Apr 23, 2012 at 1:28 pm #1289072
I'm planning on doing a 6 day backpacking trip June 30- July 7th after I do some work stuff in Bozeman and Missoula but, I can't decide on Yellowstone or Glacier?
Which one you think is best for isolation & a 6 day loop?
Any insight would be great!Apr 23, 2012 at 1:43 pm #1870273
Ryan TuckerBPL Member
i am not an expert but i guess it would depend on what you are looking for…i do believe a relatively uncrowded spot can be had in either area. peaks? wildlife? fishing?Apr 23, 2012 at 2:19 pm #1870294
David ChenaultBPL Member
@davecLocale: The West Slope
What Ryan said. Also, mileage desired?
Generally, early July is the leading edge of prime backpacking season in both places. Permits should be workable for most any route. There should still be some snow in high places, but most routes will likely be passable without an axe. River crossings will be a concern (more a factor in Yellowstone). Bugs could be quite bad. Going-to-the-Sun road in Glacier should almost surely be open.
The classic northern circle in Glacier should be quite good that time of year. Highline Trail north, over Stoney Indian Pass, up to Elizabeth Lake, over either Red Gap Pass or through Ptarmigan Tunnel (which might not be open), then either Swiftcurrent or Siyeh Pass. The later could be extended south over Gunsight Pass, though that route might well call for an axe. None of the creek crossings should be especially problematic.
Yellowstone has a lot of pesky river crossings which will limit your options. E.g. I wouldn't want to cross the Bechler that time of year, nor the Yellowstone River south of Yellowstone Lake. A loop starting and ending at Old Faithful, around Shoshone Lake and with an out and back down to Three Forks on the Bechler, would be quite nice and have good variety.Apr 23, 2012 at 2:38 pm #1870304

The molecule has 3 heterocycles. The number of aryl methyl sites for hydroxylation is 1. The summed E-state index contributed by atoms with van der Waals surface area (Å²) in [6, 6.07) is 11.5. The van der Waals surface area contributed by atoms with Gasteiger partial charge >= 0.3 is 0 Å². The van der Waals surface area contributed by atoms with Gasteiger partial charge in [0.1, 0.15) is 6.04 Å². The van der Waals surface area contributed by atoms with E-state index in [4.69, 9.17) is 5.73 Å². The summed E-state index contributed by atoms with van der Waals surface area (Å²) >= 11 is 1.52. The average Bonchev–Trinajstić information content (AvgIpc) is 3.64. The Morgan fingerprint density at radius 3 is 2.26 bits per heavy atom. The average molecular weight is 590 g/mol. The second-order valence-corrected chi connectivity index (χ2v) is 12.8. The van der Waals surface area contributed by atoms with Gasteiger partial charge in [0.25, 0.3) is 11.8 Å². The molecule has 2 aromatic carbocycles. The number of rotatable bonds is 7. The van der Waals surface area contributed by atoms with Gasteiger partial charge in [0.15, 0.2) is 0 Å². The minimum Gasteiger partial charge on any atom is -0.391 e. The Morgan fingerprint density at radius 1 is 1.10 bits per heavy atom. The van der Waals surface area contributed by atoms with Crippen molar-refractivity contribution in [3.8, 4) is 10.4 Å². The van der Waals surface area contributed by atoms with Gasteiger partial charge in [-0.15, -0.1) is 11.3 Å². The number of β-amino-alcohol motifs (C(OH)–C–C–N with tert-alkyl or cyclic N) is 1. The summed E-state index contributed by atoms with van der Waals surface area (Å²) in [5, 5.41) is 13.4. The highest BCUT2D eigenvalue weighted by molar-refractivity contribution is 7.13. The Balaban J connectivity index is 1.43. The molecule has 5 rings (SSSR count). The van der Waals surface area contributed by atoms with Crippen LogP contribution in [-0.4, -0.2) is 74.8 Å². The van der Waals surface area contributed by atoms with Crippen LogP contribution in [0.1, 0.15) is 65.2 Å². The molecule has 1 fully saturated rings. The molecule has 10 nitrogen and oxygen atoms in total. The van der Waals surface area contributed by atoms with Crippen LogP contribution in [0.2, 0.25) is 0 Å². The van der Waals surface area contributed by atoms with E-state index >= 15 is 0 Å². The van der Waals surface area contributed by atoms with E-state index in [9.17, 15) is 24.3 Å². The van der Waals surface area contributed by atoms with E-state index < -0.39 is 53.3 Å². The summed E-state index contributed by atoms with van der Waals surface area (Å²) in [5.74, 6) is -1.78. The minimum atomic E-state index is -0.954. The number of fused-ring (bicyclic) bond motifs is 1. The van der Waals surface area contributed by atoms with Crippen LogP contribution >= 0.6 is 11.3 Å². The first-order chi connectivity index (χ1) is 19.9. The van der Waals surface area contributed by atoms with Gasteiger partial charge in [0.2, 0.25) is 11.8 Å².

Gary DunckelBPL Member
Peter, Dave offered some superb suggestions. Either park will be great if you've not seen them. Keep one 'isolation' thing in mind though–the campsites at GNP are shared by other campers (pit toilets or outhouses, bear poles; your private tent site isn't all that far from your neighbors), whereas in YNP when you reserve a site you have it all to yourself (always a bear pole, seldom a pit toilet). Another difference between the two parks is that the sites in GNP generally don't allow campfires, and nearly all of them in YNP do allow you to burn wood.Apr 23, 2012 at 5:41 pm #1870392
thanks for all the insight. I haven't been to Glacier before and only Yellowstone as a kid in a car. They both sound amazing to me. My main goal of the trip is to expose myself to bear country and put in a good physical challenge. I'm hoping to do the CDT next year and want to use it as mental training for the future. I''d like to do about 13-16 miles a day, about 80 total for a loop if possible. I want to see as much as I can in the time I got.Apr 25, 2012 at 12:02 pm #1871065
In the past few years the bears in Yellowstone have become 'more brave' so to speak. My father lives next to the area and tells me the stories on a regular basis. Just a couple of weeks ago they had to put down another one that wouldn't leave people alone. Bring Spray and watch out for the no hiking zones. – They do exist – This is where the rangers pile the dead animals that get hit by the cars and die next to public places. They are located in the back country of Yellowstone in multiple areas. Piles of dead animals that the bears come in and feed on at regular intervals. Unpublished information you don't know about unless you are a local.